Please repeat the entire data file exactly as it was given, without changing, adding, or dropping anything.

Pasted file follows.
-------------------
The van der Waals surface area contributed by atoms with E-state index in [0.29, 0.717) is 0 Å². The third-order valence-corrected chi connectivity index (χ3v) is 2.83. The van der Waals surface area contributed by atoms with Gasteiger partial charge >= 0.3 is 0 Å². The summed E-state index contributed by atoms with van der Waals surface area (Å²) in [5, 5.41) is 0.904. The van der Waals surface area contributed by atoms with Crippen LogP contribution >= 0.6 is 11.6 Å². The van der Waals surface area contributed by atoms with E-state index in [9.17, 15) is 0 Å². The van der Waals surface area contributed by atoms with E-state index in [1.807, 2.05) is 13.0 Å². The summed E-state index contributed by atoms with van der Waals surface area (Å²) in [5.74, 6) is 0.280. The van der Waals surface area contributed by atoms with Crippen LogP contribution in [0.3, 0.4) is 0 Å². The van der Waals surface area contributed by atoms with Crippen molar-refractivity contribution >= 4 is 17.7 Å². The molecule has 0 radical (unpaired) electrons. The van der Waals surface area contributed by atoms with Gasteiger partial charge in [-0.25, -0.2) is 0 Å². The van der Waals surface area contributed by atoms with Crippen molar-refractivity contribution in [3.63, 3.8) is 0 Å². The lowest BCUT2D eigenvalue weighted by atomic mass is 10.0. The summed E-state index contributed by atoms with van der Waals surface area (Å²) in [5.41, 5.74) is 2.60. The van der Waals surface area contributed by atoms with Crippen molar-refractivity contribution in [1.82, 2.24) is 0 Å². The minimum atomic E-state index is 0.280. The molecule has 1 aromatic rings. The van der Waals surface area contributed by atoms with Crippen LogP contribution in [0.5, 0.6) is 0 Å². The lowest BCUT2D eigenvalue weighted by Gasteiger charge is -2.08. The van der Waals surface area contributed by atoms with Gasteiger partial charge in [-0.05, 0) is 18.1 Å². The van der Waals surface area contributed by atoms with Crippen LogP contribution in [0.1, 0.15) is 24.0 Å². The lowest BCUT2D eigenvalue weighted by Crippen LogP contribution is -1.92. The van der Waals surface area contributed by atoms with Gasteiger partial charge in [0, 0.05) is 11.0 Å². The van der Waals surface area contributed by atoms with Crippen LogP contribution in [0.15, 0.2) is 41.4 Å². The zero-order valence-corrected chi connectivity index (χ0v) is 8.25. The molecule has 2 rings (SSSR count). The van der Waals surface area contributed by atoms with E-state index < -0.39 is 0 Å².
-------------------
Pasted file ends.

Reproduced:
The van der Waals surface area contributed by atoms with E-state index in [0.29, 0.717) is 0 Å². The third-order valence-corrected chi connectivity index (χ3v) is 2.83. The van der Waals surface area contributed by atoms with Gasteiger partial charge >= 0.3 is 0 Å². The summed E-state index contributed by atoms with van der Waals surface area (Å²) in [5, 5.41) is 0.904. The van der Waals surface area contributed by atoms with Crippen LogP contribution >= 0.6 is 11.6 Å². The van der Waals surface area contributed by atoms with E-state index in [9.17, 15) is 0 Å². The van der Waals surface area contributed by atoms with E-state index in [1.807, 2.05) is 13.0 Å². The summed E-state index contributed by atoms with van der Waals surface area (Å²) in [5.74, 6) is 0.280. The van der Waals surface area contributed by atoms with Crippen LogP contribution in [0.3, 0.4) is 0 Å². The van der Waals surface area contributed by atoms with Crippen molar-refractivity contribution >= 4 is 17.7 Å². The molecule has 0 radical (unpaired) electrons. The van der Waals surface area contributed by atoms with Gasteiger partial charge in [-0.25, -0.2) is 0 Å². The van der Waals surface area contributed by atoms with Crippen molar-refractivity contribution in [3.63, 3.8) is 0 Å². The lowest BCUT2D eigenvalue weighted by atomic mass is 10.0. The summed E-state index contributed by atoms with van der Waals surface area (Å²) in [5.41, 5.74) is 2.60. The van der Waals surface area contributed by atoms with Crippen molar-refractivity contribution in [1.82, 2.24) is 0 Å². The minimum atomic E-state index is 0.280. The molecule has 1 aromatic rings. The van der Waals surface area contributed by atoms with Crippen LogP contribution in [0.5, 0.6) is 0 Å². The lowest BCUT2D eigenvalue weighted by Gasteiger charge is -2.08. The van der Waals surface area contributed by atoms with Gasteiger partial charge in [-0.05, 0) is 18.1 Å². The van der Waals surface area contributed by atoms with Crippen LogP contribution in [0.1, 0.15) is 24.0 Å². The lowest BCUT2D eigenvalue weighted by Crippen LogP contribution is -1.92. The van der Waals surface area contributed by atoms with Gasteiger partial charge in [0, 0.05) is 11.0 Å². The van der Waals surface area contributed by atoms with Crippen LogP contribution in [0.15, 0.2) is 41.4 Å². The zero-order valence-corrected chi connectivity index (χ0v) is 8.25. The molecule has 2 rings (SSSR count). The van der Waals surface area contributed by atoms with E-state index < -0.39 is 0 Å².